Causes of Diabetes in Animals
Diabetes can develop in animals just like in humans. This occurs when an animal’s body doesn’t produce enough insulin or use insulin improperly. Pancreas is the organ that makes insulin which is required for the body to properly use sugars, fats and proteins. Animals can be affected by type 1 and type 2 diabetes.
Symptoms of Diabetes in Animals
The onset of diabetes is usually very gradual and easily missed by the owner until it is quite advanced. Symptoms of diabetes in pets are similar to symptoms in humans. Your pet probably suffers from diabetes in case following symptoms are present:
- Weight loss
- Decreased appetite
- Increased thirst and frequent urination
- Pungent smell of breath
Ketoacidosis occurs when high concentration of ketones is present in the urine. Ketones are acids produced by the body in case of insufficient insulin in the blood. Diabetes with ketoacidosis have additional symptoms such as vomiting and depression.
Hypoglycaemia or low blood sugar can occur in animals because of excessive insulin administration. Hypoglycaemia involves the following symptoms: seizures, weakness, dullness, drowsiness, restlessness, disorientation, and coma.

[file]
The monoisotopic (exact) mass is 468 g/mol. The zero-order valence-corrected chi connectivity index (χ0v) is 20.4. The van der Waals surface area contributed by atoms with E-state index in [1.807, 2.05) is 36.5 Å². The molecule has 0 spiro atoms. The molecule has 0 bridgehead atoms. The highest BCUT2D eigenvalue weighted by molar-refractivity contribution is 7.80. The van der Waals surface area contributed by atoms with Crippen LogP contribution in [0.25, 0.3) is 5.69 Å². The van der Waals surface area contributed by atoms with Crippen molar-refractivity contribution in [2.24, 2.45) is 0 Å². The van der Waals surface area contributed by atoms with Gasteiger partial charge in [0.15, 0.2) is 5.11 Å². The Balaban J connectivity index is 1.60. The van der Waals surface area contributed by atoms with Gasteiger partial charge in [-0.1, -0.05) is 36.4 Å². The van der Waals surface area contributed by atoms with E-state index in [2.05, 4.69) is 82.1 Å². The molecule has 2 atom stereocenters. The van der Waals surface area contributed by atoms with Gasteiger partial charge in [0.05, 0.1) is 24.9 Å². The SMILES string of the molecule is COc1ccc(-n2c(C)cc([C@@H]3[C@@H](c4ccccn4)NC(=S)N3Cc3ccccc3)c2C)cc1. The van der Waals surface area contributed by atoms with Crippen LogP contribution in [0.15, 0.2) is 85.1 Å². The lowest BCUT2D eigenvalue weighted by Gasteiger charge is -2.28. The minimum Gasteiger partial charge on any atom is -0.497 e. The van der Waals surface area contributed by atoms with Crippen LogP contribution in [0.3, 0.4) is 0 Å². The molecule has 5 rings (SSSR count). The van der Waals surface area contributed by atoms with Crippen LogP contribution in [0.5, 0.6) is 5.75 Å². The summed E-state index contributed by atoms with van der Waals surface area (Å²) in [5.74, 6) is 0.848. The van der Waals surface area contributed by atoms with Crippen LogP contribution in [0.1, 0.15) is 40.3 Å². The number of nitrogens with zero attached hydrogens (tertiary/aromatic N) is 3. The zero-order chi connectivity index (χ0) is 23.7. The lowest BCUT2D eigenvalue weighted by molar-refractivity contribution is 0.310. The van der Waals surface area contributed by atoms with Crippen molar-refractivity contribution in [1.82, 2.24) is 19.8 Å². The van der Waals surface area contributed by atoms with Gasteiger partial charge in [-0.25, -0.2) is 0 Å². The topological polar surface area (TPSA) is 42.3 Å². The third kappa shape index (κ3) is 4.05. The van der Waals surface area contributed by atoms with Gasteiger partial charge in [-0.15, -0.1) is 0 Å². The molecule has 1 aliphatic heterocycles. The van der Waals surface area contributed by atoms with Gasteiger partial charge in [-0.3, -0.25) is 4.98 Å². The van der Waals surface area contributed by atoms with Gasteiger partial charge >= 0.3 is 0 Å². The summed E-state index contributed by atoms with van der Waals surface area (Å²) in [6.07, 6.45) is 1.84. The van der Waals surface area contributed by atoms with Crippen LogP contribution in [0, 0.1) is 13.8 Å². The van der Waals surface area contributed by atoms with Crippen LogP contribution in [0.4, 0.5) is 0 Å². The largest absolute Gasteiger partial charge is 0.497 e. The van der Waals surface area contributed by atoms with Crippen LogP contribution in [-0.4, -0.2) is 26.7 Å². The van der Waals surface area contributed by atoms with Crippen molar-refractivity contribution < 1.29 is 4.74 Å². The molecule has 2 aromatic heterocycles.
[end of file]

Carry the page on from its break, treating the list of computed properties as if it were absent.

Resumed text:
Middle-aged and older animals are most commonly affected by diabetes. This condition is the most common in female dogs and male cats. Also, overweight animals are more prone to develop diabetes. Diabetes in young animals is considered to be genetic.
Treatment for Diabetes in Animals
Long-term treatment of diabetes includes injections of insulin on a daily basis. Veterinarian may recommend special insulin. In case of ketoacidosis, the animal will receive intravenous fluids and rapid-acting insulin.
Insulin should be kept in refrigerator and mixed prior to administering. Mixing of insulin should be done by gentle rolling and without shaking.
Diabetes is manageable with ongoing care. When diabetes is under control, the animal will restore normal thirst, appetite, constant weight and good vision. Also, this way pets may have longer and healthier life. Diet, exercise and blood glucose monitoring are vital part of controlling diabetes in animals.
Diet for affected animals should consist of dried or canned foods. It is best to use foods high in protein and fiber with restricted fats and carbohydrates. One third of total daily meal should be given to animal prior to injecting insulin.
Exercise is essential to avoid obesity in animals since excess fat leads to insulin resistance. Exercise program should be set up and consistently followed because this may help in keeping constant blood sugar level.
Blood glucose monitoring is important because this allows the owner or veterinarian to adjust the dosage of insulin based on the results.